Lawyer and statesman Sir Thomas More was a man of great intellect and pragmatic perspective. He became a confidante of King Henry VIII, a friendship that led to his execution in 1535 when he would not support the willful king’s desire to divorce Queen Catherine. More, a man of principle and a devout Roman Catholic, refused to recognize the supremacy of the king and the Church of England he established. Despite his unjust demise, More today remains “a man for all seasons,” a description by one of his contemporaries adopted by Robert Bolt as the title of his 1962 play.
Cincinnati Shakespeare Company (CSC) opens its 2011-2012 season with A Man for All Seasons, featuring veteran local actor Bruce Cromer in the heady, demanding role of More.
CSC’s cast of 13, mostly drawn from its acting company,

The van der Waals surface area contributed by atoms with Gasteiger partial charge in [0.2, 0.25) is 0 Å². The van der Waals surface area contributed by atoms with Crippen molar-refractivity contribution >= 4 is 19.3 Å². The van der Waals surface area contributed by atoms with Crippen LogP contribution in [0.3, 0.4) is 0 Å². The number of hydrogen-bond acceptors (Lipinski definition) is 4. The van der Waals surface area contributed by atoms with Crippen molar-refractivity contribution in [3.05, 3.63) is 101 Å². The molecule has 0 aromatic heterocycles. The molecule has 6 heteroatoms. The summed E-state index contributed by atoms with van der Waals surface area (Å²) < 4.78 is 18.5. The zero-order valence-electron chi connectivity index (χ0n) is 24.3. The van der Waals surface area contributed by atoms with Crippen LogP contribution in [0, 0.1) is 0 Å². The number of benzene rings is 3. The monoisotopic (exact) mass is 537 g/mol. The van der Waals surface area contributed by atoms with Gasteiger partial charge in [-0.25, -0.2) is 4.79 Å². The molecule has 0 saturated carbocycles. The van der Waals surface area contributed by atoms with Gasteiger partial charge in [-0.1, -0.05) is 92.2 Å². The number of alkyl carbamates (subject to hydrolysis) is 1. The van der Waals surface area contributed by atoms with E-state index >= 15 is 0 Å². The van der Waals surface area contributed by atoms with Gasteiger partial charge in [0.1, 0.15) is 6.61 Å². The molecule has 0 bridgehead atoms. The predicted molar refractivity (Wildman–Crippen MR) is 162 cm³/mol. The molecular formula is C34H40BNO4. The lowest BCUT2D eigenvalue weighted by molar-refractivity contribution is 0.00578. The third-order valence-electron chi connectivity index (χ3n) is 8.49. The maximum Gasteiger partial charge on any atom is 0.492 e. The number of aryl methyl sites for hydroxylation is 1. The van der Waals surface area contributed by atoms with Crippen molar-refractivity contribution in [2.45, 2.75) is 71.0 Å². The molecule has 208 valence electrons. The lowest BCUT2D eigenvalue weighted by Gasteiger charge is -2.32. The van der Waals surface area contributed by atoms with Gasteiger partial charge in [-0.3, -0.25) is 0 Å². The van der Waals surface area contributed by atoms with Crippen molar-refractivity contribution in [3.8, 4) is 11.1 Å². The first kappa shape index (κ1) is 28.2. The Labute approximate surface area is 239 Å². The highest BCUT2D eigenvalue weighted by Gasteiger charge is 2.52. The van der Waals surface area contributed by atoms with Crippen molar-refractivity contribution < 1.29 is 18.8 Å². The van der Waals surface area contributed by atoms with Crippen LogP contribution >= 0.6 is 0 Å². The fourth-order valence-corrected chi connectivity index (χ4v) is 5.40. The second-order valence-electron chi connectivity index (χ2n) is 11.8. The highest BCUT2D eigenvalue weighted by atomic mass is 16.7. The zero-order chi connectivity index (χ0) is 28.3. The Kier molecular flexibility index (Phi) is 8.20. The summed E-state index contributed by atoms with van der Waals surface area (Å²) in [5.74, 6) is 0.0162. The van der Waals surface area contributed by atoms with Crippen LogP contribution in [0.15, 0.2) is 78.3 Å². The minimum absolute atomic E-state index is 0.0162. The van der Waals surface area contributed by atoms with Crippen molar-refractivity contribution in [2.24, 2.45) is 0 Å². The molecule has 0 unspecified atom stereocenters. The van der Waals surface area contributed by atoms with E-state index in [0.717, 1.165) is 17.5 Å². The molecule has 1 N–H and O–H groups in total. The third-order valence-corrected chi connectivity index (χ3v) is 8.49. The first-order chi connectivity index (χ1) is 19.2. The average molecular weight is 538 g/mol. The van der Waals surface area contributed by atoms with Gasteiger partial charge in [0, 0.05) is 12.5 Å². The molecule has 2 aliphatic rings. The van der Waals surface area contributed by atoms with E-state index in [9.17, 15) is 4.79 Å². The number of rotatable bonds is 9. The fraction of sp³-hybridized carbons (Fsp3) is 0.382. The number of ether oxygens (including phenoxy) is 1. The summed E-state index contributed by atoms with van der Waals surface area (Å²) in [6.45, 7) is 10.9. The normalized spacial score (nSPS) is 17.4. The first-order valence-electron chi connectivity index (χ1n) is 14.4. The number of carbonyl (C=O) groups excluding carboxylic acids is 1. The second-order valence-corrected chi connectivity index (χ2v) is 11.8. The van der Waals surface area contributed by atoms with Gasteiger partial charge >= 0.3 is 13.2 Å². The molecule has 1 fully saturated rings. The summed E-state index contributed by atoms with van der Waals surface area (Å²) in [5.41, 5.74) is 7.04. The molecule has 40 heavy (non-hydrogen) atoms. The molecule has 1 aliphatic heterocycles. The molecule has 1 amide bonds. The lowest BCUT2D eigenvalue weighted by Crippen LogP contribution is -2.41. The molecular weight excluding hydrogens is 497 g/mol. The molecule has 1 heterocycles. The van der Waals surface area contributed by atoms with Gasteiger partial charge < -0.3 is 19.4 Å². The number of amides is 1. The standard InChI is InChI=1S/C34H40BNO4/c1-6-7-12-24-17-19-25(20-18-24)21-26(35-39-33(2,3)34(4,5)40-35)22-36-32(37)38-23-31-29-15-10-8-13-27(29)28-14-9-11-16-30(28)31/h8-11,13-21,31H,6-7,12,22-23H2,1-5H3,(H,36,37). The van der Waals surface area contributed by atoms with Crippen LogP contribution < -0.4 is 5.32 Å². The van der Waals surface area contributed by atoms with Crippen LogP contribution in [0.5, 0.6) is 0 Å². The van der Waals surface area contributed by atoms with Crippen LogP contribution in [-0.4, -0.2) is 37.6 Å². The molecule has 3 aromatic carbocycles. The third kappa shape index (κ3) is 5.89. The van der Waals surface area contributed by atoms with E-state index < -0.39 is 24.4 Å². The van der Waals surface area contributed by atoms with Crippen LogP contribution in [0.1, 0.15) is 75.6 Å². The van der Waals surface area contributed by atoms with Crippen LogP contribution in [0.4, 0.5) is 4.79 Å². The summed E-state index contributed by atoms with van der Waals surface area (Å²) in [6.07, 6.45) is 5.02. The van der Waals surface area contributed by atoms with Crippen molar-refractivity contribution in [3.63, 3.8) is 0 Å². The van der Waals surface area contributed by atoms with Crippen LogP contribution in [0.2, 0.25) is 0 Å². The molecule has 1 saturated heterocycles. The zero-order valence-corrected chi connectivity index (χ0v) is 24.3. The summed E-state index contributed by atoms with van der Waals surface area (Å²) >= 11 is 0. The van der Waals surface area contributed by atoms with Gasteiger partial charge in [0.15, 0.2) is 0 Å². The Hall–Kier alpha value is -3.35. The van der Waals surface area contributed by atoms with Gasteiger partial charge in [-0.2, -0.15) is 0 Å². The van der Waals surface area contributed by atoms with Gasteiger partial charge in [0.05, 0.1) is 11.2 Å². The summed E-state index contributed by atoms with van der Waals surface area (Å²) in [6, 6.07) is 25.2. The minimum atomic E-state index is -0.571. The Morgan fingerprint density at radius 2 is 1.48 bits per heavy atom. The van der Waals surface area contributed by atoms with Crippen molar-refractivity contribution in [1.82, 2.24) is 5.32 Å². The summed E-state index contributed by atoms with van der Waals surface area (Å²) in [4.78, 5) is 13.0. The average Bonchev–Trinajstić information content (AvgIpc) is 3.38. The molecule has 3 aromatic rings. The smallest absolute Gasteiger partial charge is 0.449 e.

enlivens this engaging historical drama, especially Jim Hopkins’
ebullient Henry VIII, Brent Vimtrup’s brash but caring Norfolk and Carey Davenport’s self-serving Richard Rich, the courtier whose perjury enables
More’s execution. Nick Rose needs to more fully embrace the role of the
villainous Thomas Cromwell, the attorney who carries out Henry’s
bidding. Jeremy Dubin does a fine job in an array of small roles
(employing various British accents) as “The Common Man,” serving as an
ironic commentator who knits the story together and engages the
audience. Brian Phillips’ solid direction of Bolt’s talky, philosophical
script keeps it compelling from start to finish, serving up a portrait
of a man who knew his mind and lived (and died) accordingly.
A MAN FOR ALL SEASONS, presented by Cincinnati Shakespeare Company, continues until Oct. 2. Buy tickets, check out performance times and get venue details here.